News of Monda’s nominations came as no surprise to his alma mater.
“It is incredibly exciting to see Joey Monda continuing to produce some of the most exciting theater in the world,” said Joe Deer, Chair of Wright State’s Department of Theatre, Dance and Motion Pictures. “The Best Play nominations for ‘Slave Play’ and ‘The Inheritance’ speak powerfully to his taste for cutting edge new drama and his willingness to risk so much to tell stories that matter today. Who could imagine that these two plays about the continuing experience and legacy of gay men in America and our legacy of racism would seem so prescient for the chaotic world of 2020? I know Joey has helped create his own legacy of theater that matters and speaks to the most intelligent audiences. I’m proud to call him an alumnus of this department and a theatre-maker I admire deeply.”
Monda is encouraged by the nominations, especially the attention it brings to the Broadway community at such a critical time, but the feeling is bittersweet. When the nominations were revealed, he was facing the harsh realities of the business. He spent the day moving his company’s office furniture into storage.
(left to right) Tony nominees James Cusati-Moyer (Dustin) and Ato Blankson-Wood (Gary) in Jeremy O. Harris' drama "Slave Play," which received a record 12 Tony nominations. CONTRIBUTED
“As a company, we’re excited to commemorate the Tony nominations but we also don’t know when our office will be open again,” he said. “The community is coming together to support ourselves and remind ourselves that what we do has value in society, but at the same time, everyone, including our entire industry, has had to pivot. Our producing office is trying to amplify the need for filmed Broadway shows, which could be the next evolution of the original Broadway cast recording. In the same way every musical goes into the recording studio to record their Broadway album, every musical should be captured for some sort of eventual distribution.”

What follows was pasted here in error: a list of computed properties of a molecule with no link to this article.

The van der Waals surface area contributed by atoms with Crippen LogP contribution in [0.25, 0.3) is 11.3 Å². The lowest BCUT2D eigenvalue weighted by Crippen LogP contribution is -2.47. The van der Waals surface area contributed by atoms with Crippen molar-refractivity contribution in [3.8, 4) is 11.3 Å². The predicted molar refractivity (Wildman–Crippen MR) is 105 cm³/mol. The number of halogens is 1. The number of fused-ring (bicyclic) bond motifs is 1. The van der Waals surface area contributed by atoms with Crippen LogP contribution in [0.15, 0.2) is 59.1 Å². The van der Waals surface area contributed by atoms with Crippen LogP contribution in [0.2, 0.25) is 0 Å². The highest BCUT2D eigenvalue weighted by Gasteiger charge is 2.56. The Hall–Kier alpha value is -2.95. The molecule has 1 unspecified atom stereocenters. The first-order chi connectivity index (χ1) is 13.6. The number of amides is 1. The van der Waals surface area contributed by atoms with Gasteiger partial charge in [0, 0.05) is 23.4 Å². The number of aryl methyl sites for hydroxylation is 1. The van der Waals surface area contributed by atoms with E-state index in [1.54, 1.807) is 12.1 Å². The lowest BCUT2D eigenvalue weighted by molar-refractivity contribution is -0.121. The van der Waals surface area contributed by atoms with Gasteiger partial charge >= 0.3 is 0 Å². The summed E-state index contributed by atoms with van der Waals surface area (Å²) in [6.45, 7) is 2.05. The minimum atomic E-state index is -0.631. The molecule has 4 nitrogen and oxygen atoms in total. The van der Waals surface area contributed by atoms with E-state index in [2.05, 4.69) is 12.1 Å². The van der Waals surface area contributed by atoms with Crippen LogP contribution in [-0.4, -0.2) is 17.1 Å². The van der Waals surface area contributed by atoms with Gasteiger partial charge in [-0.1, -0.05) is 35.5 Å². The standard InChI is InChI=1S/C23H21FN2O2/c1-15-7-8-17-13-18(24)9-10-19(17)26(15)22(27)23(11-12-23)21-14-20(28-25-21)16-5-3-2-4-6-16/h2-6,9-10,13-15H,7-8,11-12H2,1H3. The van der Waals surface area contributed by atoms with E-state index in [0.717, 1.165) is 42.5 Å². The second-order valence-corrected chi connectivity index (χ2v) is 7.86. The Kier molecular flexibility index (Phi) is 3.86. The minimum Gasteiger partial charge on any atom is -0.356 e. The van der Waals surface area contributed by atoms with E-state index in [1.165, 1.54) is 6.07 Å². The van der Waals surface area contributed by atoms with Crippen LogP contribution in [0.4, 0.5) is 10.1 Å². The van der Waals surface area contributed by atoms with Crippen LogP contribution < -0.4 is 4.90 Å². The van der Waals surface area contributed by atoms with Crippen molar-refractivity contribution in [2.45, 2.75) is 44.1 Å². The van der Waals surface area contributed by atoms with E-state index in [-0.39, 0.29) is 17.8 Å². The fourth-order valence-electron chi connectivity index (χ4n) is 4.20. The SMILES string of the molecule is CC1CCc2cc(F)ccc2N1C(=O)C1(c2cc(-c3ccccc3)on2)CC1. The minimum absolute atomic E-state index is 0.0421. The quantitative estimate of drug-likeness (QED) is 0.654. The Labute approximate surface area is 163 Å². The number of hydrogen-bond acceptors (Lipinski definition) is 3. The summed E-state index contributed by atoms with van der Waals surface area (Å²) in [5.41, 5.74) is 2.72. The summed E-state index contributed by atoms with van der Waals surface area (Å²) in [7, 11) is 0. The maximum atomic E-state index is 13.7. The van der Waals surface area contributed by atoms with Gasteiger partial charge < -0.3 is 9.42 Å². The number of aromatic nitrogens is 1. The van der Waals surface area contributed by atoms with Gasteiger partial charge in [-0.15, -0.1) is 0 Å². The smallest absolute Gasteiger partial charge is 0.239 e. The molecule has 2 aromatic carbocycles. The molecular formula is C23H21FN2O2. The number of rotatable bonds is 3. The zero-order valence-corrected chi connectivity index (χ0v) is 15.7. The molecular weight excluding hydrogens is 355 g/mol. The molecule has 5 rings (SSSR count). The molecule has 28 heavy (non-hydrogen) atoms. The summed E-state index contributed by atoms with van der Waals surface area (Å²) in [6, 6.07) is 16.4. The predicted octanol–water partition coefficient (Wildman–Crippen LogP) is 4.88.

A date and format for the awards ceremony hasn’t been determined.
In the meantime, Monda urges audiences to remain civically engaged. He considers the Save Our Stages Act, which was passed by the U.S. House of Representatives Oct. 1 as part of the $2.2 trillion Heroes Act coronavirus stimulus package, as an imperative call to action for the future of New York City, Dayton and every city that values the arts. The $10 billion Save Our Stages Act would provide financial assistance for independent music and live entertainment venues across the country.
“The Tonys are an important reminder of our community and a moment of hope for our existence,” he said. “But it comes with the recognition and need to support our art and artists. The Human Race Theatre Company and Wright State University are so integral to my trajectory. The highlighting of all of the great work on Broadway can’t be talked about without talking about the challenges that all the arts are facing. It falls on all of us to understand the emotional responsibilities that art plays in our culture. It also comes with a civic responsibility to not only vote but engage Congress. Art is not partisan. We have to figure out a way to save theater spaces and all havens for art.”